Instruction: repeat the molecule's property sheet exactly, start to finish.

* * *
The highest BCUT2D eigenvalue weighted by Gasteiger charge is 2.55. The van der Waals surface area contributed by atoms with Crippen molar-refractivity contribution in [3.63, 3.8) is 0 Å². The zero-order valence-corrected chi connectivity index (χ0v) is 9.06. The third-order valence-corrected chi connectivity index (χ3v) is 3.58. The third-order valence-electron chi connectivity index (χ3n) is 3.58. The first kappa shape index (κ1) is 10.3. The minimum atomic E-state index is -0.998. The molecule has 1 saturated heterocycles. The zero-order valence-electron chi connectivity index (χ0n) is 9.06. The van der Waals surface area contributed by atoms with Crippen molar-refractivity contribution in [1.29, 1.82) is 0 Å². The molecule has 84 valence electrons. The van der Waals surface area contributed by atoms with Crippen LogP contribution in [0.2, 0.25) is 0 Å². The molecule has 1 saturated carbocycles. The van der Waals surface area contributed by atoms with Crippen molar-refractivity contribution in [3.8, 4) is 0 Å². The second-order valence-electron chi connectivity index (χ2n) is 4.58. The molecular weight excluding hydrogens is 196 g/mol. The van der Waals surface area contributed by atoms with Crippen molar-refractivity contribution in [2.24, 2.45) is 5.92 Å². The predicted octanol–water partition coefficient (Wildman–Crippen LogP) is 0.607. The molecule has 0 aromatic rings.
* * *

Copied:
The highest BCUT2D eigenvalue weighted by Gasteiger charge is 2.55. The van der Waals surface area contributed by atoms with Crippen molar-refractivity contribution in [3.63, 3.8) is 0 Å². The zero-order valence-corrected chi connectivity index (χ0v) is 9.06. The third-order valence-corrected chi connectivity index (χ3v) is 3.58. The third-order valence-electron chi connectivity index (χ3n) is 3.58. The first kappa shape index (κ1) is 10.3. The minimum atomic E-state index is -0.998. The molecule has 1 saturated heterocycles. The zero-order valence-electron chi connectivity index (χ0n) is 9.06. The van der Waals surface area contributed by atoms with Crippen molar-refractivity contribution in [1.29, 1.82) is 0 Å². The molecule has 84 valence electrons. The van der Waals surface area contributed by atoms with Crippen LogP contribution in [0.2, 0.25) is 0 Å². The molecule has 1 saturated carbocycles. The van der Waals surface area contributed by atoms with Crippen molar-refractivity contribution in [3.8, 4) is 0 Å². The second-order valence-electron chi connectivity index (χ2n) is 4.58. The molecular weight excluding hydrogens is 196 g/mol. The van der Waals surface area contributed by atoms with Crippen molar-refractivity contribution in [2.24, 2.45) is 5.92 Å². The predicted octanol–water partition coefficient (Wildman–Crippen LogP) is 0.607. The molecule has 0 aromatic rings.